Importance of Gulf Coordination for Facing "Financial Crisis"

  • 26 October 2008

Despite all efforts to limit the impact of the "financial crisis" and contain its disastrous consequences at various levels, the downslide continues. In this context, the meeting held in Riyadh yesterday by GCC finance ministers and governors of central banks is highly significant. The meeting was held to hammer out a set of joint measures to counter the adverse effects of the "international finance crisis" on the GCC region and its economy. Despite significant steps taken individually by each GCC country to address the crisis, there is pressing need for coordinated efforts given the enormity of the crisis and in light of the close links and mutual interests of all GCC countries with each other. Additionally, GCC economies are open to the international free markets and have embraced globalization. Therefore, these economies are directly linked to the "crisis" that has struck the world. Consequently, it is important for GCC countries to cooperate with each other, coordinate their efforts and benefit from each other's experience in reaching a common understanding on the best strategy to manage the crisis. Moreover, they should seriously review and activate their strategies to offset the effects of the crisis on a continuous basis. The "financial crisis" is escalating in many ways. This underscores the needs for pro-active, joint and strong actions at the GCC level. Coordination among GCC ministers of finance and governors of central banks would help in formulating a common vision that would ensure cooperation and harmony among GCC economies. If the individual and domestic procedures and polices implemented by GCC countries in the recent shored up confidence and trust in their economies and contributed to limiting the adverse impact of the crisis, then the joint GCC efforts would strengthen this feeling of trust and support and help the GCC to overcome this phase with minimal losses. Furthermore, such coordination would protect the sustainability of the GCC economy and shall buttress its ability to endure.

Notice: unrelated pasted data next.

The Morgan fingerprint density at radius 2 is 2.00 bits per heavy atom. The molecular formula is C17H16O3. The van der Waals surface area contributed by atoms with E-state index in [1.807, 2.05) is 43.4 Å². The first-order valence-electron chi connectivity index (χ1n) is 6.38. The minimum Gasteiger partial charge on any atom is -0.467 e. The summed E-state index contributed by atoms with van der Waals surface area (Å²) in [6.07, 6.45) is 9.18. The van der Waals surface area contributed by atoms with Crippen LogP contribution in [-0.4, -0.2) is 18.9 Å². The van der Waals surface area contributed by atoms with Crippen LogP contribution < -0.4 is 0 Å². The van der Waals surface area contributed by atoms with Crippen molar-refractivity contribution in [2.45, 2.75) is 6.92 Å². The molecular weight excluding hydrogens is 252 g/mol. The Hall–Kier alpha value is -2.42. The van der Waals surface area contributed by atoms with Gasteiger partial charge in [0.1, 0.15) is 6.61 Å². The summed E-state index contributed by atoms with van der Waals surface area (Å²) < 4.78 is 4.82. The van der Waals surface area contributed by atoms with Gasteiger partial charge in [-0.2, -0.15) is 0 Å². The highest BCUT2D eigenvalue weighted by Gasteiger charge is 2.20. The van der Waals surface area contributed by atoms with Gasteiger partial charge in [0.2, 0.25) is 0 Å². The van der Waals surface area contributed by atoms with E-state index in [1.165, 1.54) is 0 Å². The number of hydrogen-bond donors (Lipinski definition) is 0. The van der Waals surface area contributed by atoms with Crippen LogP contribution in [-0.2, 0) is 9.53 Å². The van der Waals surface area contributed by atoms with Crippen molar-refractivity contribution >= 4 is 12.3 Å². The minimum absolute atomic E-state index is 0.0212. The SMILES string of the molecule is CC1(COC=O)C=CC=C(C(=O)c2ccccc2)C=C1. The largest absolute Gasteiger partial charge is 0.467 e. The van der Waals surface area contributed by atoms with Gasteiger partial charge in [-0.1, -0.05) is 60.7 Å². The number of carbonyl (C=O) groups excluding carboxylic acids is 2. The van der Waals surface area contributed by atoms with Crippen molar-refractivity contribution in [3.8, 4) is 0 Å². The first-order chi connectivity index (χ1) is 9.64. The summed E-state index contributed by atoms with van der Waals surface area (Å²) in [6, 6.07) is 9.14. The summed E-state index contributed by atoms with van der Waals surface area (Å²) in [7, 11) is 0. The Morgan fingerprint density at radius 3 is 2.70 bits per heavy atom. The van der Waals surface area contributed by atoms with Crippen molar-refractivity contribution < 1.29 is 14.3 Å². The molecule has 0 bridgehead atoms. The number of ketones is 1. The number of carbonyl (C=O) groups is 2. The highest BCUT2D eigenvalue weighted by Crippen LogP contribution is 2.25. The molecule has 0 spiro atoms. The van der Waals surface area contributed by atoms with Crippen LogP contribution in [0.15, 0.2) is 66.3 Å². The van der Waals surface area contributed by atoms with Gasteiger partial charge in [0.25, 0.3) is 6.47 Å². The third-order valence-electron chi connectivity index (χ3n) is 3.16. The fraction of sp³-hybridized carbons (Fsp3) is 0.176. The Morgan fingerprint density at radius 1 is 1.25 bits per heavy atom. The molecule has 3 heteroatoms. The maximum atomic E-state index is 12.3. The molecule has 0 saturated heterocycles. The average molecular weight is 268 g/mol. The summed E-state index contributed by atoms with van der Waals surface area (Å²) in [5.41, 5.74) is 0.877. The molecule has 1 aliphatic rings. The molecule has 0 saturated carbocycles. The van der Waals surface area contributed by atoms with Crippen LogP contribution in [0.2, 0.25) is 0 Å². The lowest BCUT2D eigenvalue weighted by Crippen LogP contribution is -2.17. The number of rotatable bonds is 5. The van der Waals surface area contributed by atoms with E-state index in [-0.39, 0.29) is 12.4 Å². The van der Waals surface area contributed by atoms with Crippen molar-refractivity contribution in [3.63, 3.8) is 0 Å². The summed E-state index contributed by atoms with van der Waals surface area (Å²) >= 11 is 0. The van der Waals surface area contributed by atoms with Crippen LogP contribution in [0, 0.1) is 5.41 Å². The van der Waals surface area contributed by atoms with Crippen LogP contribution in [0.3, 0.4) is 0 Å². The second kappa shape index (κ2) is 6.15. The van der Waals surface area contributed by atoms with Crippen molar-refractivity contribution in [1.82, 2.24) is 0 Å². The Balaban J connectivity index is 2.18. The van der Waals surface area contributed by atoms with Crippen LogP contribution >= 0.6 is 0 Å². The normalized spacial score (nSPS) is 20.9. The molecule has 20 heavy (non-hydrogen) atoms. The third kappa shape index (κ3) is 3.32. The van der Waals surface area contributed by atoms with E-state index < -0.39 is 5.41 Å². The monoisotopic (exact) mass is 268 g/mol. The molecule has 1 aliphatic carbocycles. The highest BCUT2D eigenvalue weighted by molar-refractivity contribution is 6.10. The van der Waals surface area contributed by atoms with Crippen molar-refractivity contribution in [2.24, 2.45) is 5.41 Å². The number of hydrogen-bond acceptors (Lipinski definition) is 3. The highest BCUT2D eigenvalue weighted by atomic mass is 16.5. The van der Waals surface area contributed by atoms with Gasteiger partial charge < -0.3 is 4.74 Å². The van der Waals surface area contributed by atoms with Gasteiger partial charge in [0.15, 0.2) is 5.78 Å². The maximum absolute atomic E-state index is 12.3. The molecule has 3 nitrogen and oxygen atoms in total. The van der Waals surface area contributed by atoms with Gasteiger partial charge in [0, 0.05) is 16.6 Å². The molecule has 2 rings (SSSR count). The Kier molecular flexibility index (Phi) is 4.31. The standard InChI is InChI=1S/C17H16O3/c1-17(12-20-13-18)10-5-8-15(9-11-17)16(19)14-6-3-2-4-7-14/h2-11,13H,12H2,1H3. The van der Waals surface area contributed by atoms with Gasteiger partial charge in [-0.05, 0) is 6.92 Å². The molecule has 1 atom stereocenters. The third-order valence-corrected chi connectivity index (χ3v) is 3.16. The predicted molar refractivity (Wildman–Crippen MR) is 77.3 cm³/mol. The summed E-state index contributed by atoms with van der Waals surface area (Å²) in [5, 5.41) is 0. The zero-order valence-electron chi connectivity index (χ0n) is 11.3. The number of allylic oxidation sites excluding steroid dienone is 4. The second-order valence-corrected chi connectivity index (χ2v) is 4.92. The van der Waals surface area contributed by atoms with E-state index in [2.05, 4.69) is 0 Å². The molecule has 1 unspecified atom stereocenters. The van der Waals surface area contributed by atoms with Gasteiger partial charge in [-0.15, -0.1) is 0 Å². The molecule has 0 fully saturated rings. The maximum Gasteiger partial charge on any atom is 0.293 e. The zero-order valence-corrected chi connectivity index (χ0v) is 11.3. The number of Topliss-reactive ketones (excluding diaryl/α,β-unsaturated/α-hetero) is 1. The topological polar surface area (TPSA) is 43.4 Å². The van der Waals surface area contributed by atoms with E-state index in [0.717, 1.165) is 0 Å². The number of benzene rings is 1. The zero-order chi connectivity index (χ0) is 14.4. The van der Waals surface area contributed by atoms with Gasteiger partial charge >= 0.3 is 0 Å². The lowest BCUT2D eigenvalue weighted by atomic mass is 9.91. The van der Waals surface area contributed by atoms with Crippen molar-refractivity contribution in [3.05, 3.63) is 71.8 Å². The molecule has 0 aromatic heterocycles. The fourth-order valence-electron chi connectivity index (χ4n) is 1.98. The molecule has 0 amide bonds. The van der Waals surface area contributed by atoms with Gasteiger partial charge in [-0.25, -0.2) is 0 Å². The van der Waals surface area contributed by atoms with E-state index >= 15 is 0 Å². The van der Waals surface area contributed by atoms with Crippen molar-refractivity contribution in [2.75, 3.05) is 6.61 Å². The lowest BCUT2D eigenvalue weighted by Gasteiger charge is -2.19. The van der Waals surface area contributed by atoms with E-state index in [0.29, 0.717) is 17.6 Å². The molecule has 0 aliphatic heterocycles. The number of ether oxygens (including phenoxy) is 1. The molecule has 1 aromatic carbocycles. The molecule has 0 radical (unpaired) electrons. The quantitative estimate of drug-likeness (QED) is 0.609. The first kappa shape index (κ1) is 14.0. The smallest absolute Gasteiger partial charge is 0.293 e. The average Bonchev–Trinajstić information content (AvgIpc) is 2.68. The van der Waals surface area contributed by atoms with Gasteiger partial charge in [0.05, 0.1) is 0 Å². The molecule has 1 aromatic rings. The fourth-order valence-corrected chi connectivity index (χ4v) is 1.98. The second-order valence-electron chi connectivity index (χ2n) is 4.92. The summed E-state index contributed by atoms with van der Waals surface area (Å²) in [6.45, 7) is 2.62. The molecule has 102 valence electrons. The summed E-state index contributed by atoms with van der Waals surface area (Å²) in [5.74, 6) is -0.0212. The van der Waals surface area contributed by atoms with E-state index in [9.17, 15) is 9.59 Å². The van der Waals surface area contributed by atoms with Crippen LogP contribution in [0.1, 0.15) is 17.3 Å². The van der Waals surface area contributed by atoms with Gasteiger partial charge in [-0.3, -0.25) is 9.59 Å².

The entire world is responding to the challenge of the crisis, and the calls for comprehensive international cooperation are rising. The UN Secretary General, Ban Ki-moon, recently made a plea in this regard. Moreover, Washington is scheduled to host the G-20 summit in mid November, which would include the G-8 and other emerging economies. The summit would solely discuss the issue of "financial crisis" and try to hammer out the best way to control its consequences. In the same context, it would be quite natural for the GCC countries to coordinate and collaborate to overcome this crisis in the life of international economy.

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